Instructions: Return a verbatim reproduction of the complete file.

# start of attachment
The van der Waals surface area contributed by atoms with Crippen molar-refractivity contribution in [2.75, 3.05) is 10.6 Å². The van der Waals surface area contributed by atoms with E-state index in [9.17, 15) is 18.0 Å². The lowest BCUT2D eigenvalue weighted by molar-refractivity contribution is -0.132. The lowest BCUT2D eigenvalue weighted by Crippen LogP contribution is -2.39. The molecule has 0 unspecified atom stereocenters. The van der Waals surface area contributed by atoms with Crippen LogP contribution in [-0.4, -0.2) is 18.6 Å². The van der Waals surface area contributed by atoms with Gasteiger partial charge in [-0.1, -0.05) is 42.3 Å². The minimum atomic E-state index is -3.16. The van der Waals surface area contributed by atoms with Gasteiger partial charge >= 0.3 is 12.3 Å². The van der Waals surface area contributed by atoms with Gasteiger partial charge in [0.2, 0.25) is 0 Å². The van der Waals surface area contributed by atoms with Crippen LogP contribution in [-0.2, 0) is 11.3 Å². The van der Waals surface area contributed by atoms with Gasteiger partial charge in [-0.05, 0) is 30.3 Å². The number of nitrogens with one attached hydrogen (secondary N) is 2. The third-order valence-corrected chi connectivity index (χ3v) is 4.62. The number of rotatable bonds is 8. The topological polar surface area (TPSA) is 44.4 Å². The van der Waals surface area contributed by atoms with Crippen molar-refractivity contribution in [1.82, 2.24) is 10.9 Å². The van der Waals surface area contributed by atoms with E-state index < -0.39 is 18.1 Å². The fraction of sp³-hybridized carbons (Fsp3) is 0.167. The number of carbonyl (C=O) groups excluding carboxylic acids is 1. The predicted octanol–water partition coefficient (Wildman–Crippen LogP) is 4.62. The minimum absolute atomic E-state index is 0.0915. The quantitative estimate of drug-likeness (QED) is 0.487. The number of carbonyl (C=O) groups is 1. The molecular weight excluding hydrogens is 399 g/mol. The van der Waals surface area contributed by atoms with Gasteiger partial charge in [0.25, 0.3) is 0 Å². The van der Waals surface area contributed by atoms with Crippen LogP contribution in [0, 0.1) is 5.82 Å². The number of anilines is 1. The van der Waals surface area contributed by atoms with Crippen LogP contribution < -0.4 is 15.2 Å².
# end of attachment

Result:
The van der Waals surface area contributed by atoms with Crippen molar-refractivity contribution in [2.75, 3.05) is 10.6 Å². The van der Waals surface area contributed by atoms with E-state index in [9.17, 15) is 18.0 Å². The lowest BCUT2D eigenvalue weighted by molar-refractivity contribution is -0.132. The lowest BCUT2D eigenvalue weighted by Crippen LogP contribution is -2.39. The molecule has 0 unspecified atom stereocenters. The van der Waals surface area contributed by atoms with Crippen LogP contribution in [-0.4, -0.2) is 18.6 Å². The van der Waals surface area contributed by atoms with Gasteiger partial charge in [-0.1, -0.05) is 42.3 Å². The minimum atomic E-state index is -3.16. The van der Waals surface area contributed by atoms with Gasteiger partial charge >= 0.3 is 12.3 Å². The van der Waals surface area contributed by atoms with Gasteiger partial charge in [0.2, 0.25) is 0 Å². The van der Waals surface area contributed by atoms with Crippen LogP contribution in [-0.2, 0) is 11.3 Å². The van der Waals surface area contributed by atoms with Gasteiger partial charge in [-0.05, 0) is 30.3 Å². The number of nitrogens with one attached hydrogen (secondary N) is 2. The third-order valence-corrected chi connectivity index (χ3v) is 4.62. The number of rotatable bonds is 8. The topological polar surface area (TPSA) is 44.4 Å². The van der Waals surface area contributed by atoms with Crippen molar-refractivity contribution in [1.82, 2.24) is 10.9 Å². The van der Waals surface area contributed by atoms with E-state index < -0.39 is 18.1 Å². The fraction of sp³-hybridized carbons (Fsp3) is 0.167. The number of carbonyl (C=O) groups excluding carboxylic acids is 1. The predicted octanol–water partition coefficient (Wildman–Crippen LogP) is 4.62. The minimum absolute atomic E-state index is 0.0915. The quantitative estimate of drug-likeness (QED) is 0.487. The number of carbonyl (C=O) groups is 1. The molecular weight excluding hydrogens is 399 g/mol. The van der Waals surface area contributed by atoms with Gasteiger partial charge in [0.25, 0.3) is 0 Å². The van der Waals surface area contributed by atoms with Crippen LogP contribution in [0, 0.1) is 5.82 Å². The number of anilines is 1. The van der Waals surface area contributed by atoms with Crippen LogP contribution < -0.4 is 15.2 Å².